To determine whether or not something is a bargain, she suggests to not look only at the price tag, but instead to "divide [the price] by the number of times you wear the article in question, and then accord generous bonus points for the pleasure, self-confidence, and elegance it may have given you" (pg. 11). This is a tactic I use when shopping the sale rack because the low prices there can quickly overwhelm better judgment. It is easy to spend $15 on a shirt that you are on the fence about because it is not a huge financial commitment. I you only wear it once, then the price per wear is $15. On the other hand, a well-made blazer that fits you well and costs $125 may give you pause before you reach for your credit card. But if you wear it once a month for just 9 months then the cost per wear is already lower than the cheap shirt. These types of calculations in the dressing room can help minimize your spending on disposable fashion pieces so that you have the funds to splurge on pieces that may become bargains over time.
Although not addressed in the chapter, I do want to discuss another type of bargain: the experimental bargain. The idea is that you can't always know if a certain piece or style is going to work for you so it may be necessary to spend some money to try it out. In this case, the cost should not be calculated on a simple price per wear model. Instead, think about the purchase as a meal. If you want to try out a new meal, then you have to spend money either on ingredients or at a restaurant in order to learn whether or not it is something you like and want to try again. Once you have had the initial meal, then you are in a better position to make decisions about whether you want to have that same meal in the future. The same idea can work for clothes. If you are unsure about how a maxi dress would fit into your day-to-day style, you might need to buy one to find out if it is something you feel comfortable wearing around. If you don't end up wearing it very much, it is not a waste because you have learned something from the experiment. That knowledge will help you better estimate other bargains in the future.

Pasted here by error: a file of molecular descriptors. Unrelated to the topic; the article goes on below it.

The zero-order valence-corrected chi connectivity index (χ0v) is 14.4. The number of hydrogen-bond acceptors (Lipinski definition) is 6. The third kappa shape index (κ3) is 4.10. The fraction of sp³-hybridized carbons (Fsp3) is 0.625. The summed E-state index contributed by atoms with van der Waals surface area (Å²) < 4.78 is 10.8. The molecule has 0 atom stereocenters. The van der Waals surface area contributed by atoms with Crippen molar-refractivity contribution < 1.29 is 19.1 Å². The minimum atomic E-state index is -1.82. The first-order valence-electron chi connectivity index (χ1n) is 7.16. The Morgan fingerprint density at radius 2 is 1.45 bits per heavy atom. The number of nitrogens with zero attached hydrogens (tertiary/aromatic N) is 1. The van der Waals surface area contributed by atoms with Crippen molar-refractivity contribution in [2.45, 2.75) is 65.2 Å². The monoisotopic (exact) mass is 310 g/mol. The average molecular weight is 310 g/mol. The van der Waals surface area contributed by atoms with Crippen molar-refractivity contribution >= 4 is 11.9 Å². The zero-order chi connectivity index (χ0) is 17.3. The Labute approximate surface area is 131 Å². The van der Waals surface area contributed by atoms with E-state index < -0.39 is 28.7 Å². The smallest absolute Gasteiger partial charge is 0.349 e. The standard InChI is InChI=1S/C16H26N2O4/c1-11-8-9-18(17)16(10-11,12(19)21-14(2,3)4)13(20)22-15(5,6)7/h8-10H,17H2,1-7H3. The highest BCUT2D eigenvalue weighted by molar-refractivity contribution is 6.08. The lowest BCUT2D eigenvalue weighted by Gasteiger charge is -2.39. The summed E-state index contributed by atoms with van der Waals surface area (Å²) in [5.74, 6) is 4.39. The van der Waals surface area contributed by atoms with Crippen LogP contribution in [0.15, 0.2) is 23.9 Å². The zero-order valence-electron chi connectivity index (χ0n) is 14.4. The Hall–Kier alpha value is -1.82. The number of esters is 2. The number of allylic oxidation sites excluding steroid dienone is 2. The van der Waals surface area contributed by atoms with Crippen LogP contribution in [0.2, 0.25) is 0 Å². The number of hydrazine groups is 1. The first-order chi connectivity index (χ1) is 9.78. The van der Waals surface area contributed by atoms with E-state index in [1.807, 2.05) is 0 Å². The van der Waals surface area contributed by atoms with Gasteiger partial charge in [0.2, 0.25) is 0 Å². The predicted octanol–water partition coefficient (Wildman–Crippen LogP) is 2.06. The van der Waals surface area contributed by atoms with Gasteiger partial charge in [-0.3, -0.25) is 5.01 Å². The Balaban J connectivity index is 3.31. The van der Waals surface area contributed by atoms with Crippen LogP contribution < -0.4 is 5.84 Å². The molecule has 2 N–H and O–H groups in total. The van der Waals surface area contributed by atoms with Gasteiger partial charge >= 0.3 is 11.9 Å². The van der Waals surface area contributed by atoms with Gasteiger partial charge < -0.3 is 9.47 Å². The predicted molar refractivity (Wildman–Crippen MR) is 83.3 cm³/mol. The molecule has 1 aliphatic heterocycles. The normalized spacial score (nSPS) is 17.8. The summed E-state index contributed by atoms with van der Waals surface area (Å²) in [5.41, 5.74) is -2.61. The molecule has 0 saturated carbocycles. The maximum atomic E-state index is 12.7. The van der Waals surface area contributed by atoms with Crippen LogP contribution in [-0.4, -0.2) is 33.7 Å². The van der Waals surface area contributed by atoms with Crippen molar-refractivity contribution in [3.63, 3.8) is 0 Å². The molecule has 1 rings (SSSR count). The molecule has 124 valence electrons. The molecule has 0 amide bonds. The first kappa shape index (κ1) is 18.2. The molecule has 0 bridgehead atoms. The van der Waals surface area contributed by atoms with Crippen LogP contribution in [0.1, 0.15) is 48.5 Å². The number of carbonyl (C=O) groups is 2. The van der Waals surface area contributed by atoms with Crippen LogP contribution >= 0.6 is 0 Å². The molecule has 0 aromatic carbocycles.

Although lots of people like to brag about the incredible deals they snag on their clothes, I agree with Genevieve Antoine Dariaux that it is important to pick pieces that you love rather than succumb to the "sensible purchase" (pg. 12). With pieces you love at home, then every shopping trip can start in your own closet and then you really will be getting a bargain!
Dariaux, Genevieve Antoine. A Guide to Elegance. New York: William Morrow, 2003. Print.